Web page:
The real price of being a senior


Brooklyn Coble, Staff Writer

You see fun senior activities on social media and school webpages and tend to get excited about finally being a senior, but does anyone acknowledge the outrageous prices that come with being a senior? To be able to participate in these things is a privilege since it comes with a cost.

“This year I’ve bought a parking pass, a yearbook, prom tickets, prom dress, a cap and gown, senior pictures, and I had to pay to paint my parking spot,” said senior Abigail Fluharty.  “The total comes to around a thousand dollars.” 

Students find themselves scrolling through different “packages” to make it seem like a deal when it’s really all a marketing ploy to encourage you to spend too much money. The price of a cap, gown, and tassel alone comes to a total of $94.95. This can be a financial struggle to some, especially if a parent has more than one child going through this school system. Parents are having to pay hundreds of dollars just so their children can have the bare minimum.

“I think they just want to take money from us,” said senior Savannah Reed.  “I have four older siblings, and they each had to buy a new cap and gown when we could’ve just reused one.”

There are also student athletes who are having to pay loads of money for clothing and necessary equipment for their sport along with having to pay these extra fees to do simple things like park at school or go to prom. A parking pass alone is forty dollars.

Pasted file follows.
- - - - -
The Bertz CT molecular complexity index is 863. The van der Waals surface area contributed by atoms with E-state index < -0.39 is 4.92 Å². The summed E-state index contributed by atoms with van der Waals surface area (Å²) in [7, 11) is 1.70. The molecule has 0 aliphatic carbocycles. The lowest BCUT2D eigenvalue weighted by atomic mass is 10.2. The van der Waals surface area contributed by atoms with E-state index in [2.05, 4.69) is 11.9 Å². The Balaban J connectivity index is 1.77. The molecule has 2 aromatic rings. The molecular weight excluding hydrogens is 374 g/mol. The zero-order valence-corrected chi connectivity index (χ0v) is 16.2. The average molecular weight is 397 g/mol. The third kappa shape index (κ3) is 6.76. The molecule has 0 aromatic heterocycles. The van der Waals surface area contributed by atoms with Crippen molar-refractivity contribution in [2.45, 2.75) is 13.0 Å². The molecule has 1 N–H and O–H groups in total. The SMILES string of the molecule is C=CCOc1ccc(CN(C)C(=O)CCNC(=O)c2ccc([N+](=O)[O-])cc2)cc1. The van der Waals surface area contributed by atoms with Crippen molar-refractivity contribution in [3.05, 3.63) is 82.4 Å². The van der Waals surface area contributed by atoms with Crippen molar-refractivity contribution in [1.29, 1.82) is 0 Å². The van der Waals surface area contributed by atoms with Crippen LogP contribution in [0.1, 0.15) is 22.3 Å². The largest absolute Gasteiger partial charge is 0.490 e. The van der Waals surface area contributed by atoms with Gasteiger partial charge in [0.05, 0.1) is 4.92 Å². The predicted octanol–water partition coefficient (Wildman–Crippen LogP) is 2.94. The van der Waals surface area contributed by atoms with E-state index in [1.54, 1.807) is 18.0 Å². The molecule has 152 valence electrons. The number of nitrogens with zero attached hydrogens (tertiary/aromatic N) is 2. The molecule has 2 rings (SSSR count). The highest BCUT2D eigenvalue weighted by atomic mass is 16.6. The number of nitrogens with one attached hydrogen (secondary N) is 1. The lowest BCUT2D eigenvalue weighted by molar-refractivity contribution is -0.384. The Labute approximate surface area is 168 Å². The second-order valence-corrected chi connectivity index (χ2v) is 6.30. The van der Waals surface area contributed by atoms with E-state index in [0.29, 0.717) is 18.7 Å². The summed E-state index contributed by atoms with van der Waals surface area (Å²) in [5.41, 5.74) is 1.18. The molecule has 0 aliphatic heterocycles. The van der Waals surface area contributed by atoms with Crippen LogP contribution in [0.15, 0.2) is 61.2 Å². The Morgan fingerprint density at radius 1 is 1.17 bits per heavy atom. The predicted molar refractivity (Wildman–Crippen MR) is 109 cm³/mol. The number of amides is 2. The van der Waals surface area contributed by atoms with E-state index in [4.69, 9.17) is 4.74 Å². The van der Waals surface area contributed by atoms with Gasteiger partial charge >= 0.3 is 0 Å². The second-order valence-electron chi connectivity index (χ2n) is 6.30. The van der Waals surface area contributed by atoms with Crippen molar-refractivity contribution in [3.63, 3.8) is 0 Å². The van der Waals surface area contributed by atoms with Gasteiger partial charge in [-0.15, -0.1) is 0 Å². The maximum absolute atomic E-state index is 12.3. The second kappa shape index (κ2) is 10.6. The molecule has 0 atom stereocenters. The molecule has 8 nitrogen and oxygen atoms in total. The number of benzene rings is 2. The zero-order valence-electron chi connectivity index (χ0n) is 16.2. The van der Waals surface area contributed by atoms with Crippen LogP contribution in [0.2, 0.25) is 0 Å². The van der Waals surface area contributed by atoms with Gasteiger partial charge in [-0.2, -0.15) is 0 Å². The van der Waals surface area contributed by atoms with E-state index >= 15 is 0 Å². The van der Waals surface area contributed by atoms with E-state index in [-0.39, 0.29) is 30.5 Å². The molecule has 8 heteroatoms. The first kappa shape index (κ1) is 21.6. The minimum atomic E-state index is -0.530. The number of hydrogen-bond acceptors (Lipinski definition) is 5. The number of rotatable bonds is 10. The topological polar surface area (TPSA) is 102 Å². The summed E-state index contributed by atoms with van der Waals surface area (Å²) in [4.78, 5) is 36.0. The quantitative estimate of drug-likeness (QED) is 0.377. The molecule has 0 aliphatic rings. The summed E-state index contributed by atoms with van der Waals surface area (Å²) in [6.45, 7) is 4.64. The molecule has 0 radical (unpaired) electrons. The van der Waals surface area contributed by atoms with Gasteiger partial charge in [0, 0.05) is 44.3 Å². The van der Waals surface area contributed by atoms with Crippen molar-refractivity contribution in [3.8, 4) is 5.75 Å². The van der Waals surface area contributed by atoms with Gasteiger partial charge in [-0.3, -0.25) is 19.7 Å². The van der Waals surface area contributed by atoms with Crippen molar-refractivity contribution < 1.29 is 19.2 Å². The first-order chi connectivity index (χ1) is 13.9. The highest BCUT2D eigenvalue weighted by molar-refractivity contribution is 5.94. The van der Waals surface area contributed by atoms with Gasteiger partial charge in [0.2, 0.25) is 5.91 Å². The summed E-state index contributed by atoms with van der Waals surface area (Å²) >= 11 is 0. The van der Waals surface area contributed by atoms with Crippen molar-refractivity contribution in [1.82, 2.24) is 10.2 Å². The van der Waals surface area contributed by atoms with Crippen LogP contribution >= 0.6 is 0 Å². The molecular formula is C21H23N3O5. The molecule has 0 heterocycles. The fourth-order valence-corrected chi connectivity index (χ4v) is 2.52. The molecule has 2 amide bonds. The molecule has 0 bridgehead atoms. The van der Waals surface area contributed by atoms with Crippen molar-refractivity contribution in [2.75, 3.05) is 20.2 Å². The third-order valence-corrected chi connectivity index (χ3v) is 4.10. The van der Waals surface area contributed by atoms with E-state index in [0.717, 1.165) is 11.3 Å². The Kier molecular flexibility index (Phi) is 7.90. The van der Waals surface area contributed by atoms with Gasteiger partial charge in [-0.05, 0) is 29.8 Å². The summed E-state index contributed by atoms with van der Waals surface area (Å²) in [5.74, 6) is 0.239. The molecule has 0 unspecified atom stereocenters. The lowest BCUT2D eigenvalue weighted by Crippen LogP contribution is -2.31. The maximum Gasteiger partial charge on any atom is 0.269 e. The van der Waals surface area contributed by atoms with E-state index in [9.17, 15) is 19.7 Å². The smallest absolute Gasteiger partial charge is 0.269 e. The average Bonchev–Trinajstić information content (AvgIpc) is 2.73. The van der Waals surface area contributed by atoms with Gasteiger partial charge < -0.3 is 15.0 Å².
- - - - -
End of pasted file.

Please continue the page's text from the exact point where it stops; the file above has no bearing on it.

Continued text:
“I do not think these prices are fair,” said senior Kyndel Johnson. “We need the school to help provide for us, I have to use half my paycheck to park here, buy my prom dress and a lot of money goes into cheer; it is an expensive sport.”

While the cost to be a senior is very expensive, almost all of these activities are not necessary.  It is not required to go to prom, paint your parking spot, or even participate in graduation, but these things are a luxury that students want to experience in their senior year.

“I do think the prices are pretty fair,” said senior Landon Everhart. “Seniors can choose if they want to spend that much money, and if they don’t, they just don’t get to do it.”